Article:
Thursday, July 23, 2009

Feeling Guilty... Perhaps?

I love books.
Plus, I have psychological problems.
Once, many many years ago, [before some of you were born] when I was having even worse psychological problems than I have on a regular basis nowadays, I checked myself in to a convent.
I needed some R & R.
Reassessment & Reconsideration.
Reconfiguring & Realignment.
Reflection & Reallyprayinghard.

It was place called _______, nestled away in the mountains of British Columbia.
[You will soon know why I leave the name... unnamed.]
The nuns there were so calm and.... nunnish! They were so nice to me, and it was so quiet there. The main room, where the Main Nun would have her talks with me, it had a massive plate-glass window looking directly upon a mountain in the distance. Like a painting.
We talked a lot. And I prayed a lot. I got some needed realignment done.

They had a little library.
At the time, I was a huge fan of the Hitlerian-era German theologian Dietrich Bonhoeffer.
I had read nearly all of his works, including his Letters & Papers From Prison, but had never really read a biography of the man. And so I started to do so, during my spiritual retreat.
When it was over, I was not finished this book, so I took it with me.
But I told no one. I think I had some vague idea that I would return the thing one day.
But on top of not doing so, I moved away.
I still have the book, and took this picture of it minutes ago.
My theology has changed a lot in the intervening years. But still, a question hovers over my head this evening. I'm wondering if some of my dear readers will assist me in assessing which of the following scenarios most closely reflects my current state of culpability:

A) You will surely go to hell for having essentially stolen this book, regardless of the fact that you initially felt you would return it one day.
B) Everything mentioned in (A) above, with a few more years even beyond eternity added, because it was a Nunnery Library!
C) There is no such thing as hell, but even so, you have really canceled out all hope of going to heaven.
D) You should return the book via mail, with an explanatory note. [The address is stamped at the front of the book.]
E) Everything in (D) with sincere repentance added.
F) "F" stands for "Forget about it."
G) "G" stands for "God will not forget about it."
H) You obviously should check yourself in to some other institution of Realignment! [And don't steal stuff this time!]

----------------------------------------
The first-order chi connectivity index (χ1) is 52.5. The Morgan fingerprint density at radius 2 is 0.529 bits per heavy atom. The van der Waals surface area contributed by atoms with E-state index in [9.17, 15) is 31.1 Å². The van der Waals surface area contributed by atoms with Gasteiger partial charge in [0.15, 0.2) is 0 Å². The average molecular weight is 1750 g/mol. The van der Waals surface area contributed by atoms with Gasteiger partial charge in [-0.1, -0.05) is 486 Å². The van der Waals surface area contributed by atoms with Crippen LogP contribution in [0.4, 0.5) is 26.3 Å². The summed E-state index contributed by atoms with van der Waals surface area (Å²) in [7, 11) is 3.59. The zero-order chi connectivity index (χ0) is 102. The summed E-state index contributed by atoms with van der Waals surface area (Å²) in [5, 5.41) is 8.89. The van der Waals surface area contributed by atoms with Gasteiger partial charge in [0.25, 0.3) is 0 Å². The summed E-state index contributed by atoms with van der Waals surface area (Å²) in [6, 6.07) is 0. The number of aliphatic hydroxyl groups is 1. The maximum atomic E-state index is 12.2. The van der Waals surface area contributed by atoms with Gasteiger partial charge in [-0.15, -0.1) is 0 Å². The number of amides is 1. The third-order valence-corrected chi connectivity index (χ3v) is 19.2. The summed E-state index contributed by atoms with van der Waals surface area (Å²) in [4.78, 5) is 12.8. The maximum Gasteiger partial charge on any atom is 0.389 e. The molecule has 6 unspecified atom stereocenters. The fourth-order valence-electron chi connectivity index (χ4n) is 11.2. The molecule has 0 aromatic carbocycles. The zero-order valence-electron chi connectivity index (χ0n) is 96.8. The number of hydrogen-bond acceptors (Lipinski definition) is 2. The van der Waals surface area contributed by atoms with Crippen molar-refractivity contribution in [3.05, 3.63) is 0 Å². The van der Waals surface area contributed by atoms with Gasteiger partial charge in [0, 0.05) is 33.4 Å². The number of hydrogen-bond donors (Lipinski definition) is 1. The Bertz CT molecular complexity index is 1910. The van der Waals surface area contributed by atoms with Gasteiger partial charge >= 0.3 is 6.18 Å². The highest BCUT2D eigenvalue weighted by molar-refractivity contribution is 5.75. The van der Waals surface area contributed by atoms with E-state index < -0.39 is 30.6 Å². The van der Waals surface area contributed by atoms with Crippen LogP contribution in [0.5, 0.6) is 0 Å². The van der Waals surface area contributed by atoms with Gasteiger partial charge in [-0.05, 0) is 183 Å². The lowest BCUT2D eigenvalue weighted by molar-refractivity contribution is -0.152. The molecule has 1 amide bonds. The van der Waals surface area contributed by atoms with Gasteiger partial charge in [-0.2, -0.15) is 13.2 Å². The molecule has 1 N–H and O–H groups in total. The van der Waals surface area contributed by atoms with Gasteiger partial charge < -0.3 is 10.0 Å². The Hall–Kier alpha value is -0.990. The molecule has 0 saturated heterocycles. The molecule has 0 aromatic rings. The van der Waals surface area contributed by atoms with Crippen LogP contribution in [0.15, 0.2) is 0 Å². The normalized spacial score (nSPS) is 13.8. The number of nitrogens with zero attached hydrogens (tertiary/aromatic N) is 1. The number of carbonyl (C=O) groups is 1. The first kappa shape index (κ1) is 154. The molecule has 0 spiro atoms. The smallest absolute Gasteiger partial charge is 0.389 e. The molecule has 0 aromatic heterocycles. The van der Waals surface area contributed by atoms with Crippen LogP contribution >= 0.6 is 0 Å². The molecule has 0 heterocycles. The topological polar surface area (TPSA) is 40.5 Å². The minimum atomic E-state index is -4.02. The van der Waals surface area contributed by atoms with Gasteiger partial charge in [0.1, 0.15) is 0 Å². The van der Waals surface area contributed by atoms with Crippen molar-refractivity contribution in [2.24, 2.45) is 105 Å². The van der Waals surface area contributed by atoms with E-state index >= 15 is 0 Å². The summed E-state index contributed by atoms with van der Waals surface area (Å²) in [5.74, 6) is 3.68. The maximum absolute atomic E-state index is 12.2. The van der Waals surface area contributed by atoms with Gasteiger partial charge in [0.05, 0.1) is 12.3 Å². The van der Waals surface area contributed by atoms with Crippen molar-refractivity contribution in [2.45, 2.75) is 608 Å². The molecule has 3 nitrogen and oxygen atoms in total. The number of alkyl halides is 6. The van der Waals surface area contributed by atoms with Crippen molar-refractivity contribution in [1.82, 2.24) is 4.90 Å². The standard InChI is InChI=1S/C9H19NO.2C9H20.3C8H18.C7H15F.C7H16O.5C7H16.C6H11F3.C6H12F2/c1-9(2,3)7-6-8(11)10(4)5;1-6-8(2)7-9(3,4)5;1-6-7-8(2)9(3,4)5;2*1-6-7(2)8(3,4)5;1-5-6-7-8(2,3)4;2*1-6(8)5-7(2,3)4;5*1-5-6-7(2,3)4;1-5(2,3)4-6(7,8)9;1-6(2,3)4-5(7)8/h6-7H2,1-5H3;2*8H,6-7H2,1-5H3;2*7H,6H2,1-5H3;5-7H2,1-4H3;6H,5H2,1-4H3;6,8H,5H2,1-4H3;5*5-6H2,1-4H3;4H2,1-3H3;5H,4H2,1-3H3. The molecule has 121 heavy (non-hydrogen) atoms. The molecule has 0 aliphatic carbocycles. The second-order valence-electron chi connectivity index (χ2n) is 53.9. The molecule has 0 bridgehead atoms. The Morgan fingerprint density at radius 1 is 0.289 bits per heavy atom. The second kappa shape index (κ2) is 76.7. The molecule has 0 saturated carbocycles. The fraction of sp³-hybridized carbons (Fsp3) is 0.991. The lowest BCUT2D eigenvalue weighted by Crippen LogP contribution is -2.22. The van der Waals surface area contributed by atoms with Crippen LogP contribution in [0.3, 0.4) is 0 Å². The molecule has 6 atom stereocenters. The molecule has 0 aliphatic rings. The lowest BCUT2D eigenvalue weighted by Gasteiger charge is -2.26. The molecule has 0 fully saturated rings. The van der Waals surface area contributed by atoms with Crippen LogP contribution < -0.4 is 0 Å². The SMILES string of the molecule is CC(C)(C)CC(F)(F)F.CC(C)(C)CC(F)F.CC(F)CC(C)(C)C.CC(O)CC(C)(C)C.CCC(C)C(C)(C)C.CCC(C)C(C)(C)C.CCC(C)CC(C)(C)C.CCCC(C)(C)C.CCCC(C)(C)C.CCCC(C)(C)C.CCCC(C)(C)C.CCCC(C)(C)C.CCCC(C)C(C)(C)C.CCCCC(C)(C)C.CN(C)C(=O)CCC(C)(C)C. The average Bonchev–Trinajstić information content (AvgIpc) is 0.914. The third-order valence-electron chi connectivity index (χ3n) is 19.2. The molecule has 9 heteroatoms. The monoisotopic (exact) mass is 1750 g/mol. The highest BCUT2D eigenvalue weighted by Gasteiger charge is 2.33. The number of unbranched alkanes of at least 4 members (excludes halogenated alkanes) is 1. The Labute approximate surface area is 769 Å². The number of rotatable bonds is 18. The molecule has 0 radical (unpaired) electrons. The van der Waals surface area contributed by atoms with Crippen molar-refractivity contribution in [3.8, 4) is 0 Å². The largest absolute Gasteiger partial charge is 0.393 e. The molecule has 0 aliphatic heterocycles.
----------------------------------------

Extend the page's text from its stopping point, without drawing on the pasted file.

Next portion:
Arukiyomi said...

your going to suffer far more for reading the book that's peeking out underneath believe me!

I'd love to answer some of your questions here but I honestly can't tell if you're serious. Surely you can believe that there are things of much much greater concern to God in your life than this book. Anyway, I'm guessing you already know that right?

Stefanie said...

Return the book with a note saying how much you appreciated your stay there and how much the book meant to you. The nuns, being nuns, have already forgiven you though they might like to have their book back :)

Anonymous said...

Go with Option I (follows H): Send it back anonymously, along with a copy of some Daniel Dennett or Sam Harris book for good measure.

Isabella K said...

D, though I'm not sure about the note. Maybe I.

Incusblack said...

I'm a fan of E myself.

Merisi said...

Send it back already!
Enclose another book as a gift, I am sure you will find a suitable one. Or a gift certificate to a bookstore.

Wished I could return my old sins by mail. ;-)

And yes, you will go to heaven.

Cipriano said...

All of these are such great ideas. The consensus seems to favor the returning of the book, although I believe Rhapsody actually answered the question most correctly.

That is too funny Arukiyomi, about the Ayn Rand book! You're right though, it is difficult [no, impossible, more like it] to know when I am being serious or goofy.
In this particular case I was being goofy.

Rebecca H. said...

I'd say since this has been on your mind for so long, it's definitely best to return it, although I don't think it's a big deal you took it in the first place (I mean, stealing isn't good, of course, but I don't get too uptight about things like that). I think a nice letter explaining what the convent meant to you and how it changed your life would be even more meaningful than the book.